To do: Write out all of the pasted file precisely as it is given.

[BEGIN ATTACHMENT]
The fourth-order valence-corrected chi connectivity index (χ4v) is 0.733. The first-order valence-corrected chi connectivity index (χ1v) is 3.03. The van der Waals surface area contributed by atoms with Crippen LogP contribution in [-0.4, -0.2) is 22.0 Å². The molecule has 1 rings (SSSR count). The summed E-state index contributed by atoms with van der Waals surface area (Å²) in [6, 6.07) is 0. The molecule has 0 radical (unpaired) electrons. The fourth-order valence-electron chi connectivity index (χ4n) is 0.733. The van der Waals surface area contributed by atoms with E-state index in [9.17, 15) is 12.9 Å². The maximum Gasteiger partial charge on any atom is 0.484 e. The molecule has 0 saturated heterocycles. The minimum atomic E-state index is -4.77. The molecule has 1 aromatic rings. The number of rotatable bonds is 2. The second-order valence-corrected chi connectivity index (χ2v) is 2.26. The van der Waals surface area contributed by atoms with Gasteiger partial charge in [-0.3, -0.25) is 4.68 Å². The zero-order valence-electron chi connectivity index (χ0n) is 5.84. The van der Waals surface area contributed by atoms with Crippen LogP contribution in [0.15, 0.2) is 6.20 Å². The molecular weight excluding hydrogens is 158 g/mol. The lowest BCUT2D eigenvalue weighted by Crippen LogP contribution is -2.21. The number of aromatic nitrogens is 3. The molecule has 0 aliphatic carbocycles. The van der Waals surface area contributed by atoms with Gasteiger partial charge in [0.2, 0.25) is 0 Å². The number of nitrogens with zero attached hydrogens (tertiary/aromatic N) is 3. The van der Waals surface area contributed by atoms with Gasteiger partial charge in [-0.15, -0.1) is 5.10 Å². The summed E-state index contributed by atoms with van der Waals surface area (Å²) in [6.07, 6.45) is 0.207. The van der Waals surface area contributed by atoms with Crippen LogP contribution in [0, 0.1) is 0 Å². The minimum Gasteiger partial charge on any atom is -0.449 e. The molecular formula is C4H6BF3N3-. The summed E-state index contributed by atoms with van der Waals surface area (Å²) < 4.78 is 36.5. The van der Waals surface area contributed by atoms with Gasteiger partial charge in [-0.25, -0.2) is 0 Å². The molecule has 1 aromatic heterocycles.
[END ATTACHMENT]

The fourth-order valence-corrected chi connectivity index (χ4v) is 0.733. The first-order valence-corrected chi connectivity index (χ1v) is 3.03. The van der Waals surface area contributed by atoms with Crippen LogP contribution in [-0.4, -0.2) is 22.0 Å². The molecule has 1 rings (SSSR count). The summed E-state index contributed by atoms with van der Waals surface area (Å²) in [6, 6.07) is 0. The molecule has 0 radical (unpaired) electrons. The fourth-order valence-electron chi connectivity index (χ4n) is 0.733. The van der Waals surface area contributed by atoms with E-state index in [9.17, 15) is 12.9 Å². The maximum Gasteiger partial charge on any atom is 0.484 e. The molecule has 0 saturated heterocycles. The minimum atomic E-state index is -4.77. The molecule has 1 aromatic rings. The number of rotatable bonds is 2. The second-order valence-corrected chi connectivity index (χ2v) is 2.26. The van der Waals surface area contributed by atoms with Gasteiger partial charge in [-0.3, -0.25) is 4.68 Å². The zero-order valence-electron chi connectivity index (χ0n) is 5.84. The van der Waals surface area contributed by atoms with Crippen LogP contribution in [0.15, 0.2) is 6.20 Å². The molecular weight excluding hydrogens is 158 g/mol. The lowest BCUT2D eigenvalue weighted by Crippen LogP contribution is -2.21. The number of aromatic nitrogens is 3. The molecule has 0 aliphatic carbocycles. The van der Waals surface area contributed by atoms with Gasteiger partial charge in [0.2, 0.25) is 0 Å². The number of nitrogens with zero attached hydrogens (tertiary/aromatic N) is 3. The van der Waals surface area contributed by atoms with Gasteiger partial charge in [-0.15, -0.1) is 5.10 Å². The summed E-state index contributed by atoms with van der Waals surface area (Å²) in [6.07, 6.45) is 0.207. The van der Waals surface area contributed by atoms with Crippen LogP contribution in [0, 0.1) is 0 Å². The minimum Gasteiger partial charge on any atom is -0.449 e. The molecular formula is C4H6BF3N3-. The summed E-state index contributed by atoms with van der Waals surface area (Å²) < 4.78 is 36.5. The van der Waals surface area contributed by atoms with Gasteiger partial charge in [-0.25, -0.2) is 0 Å². The molecule has 1 aromatic heterocycles.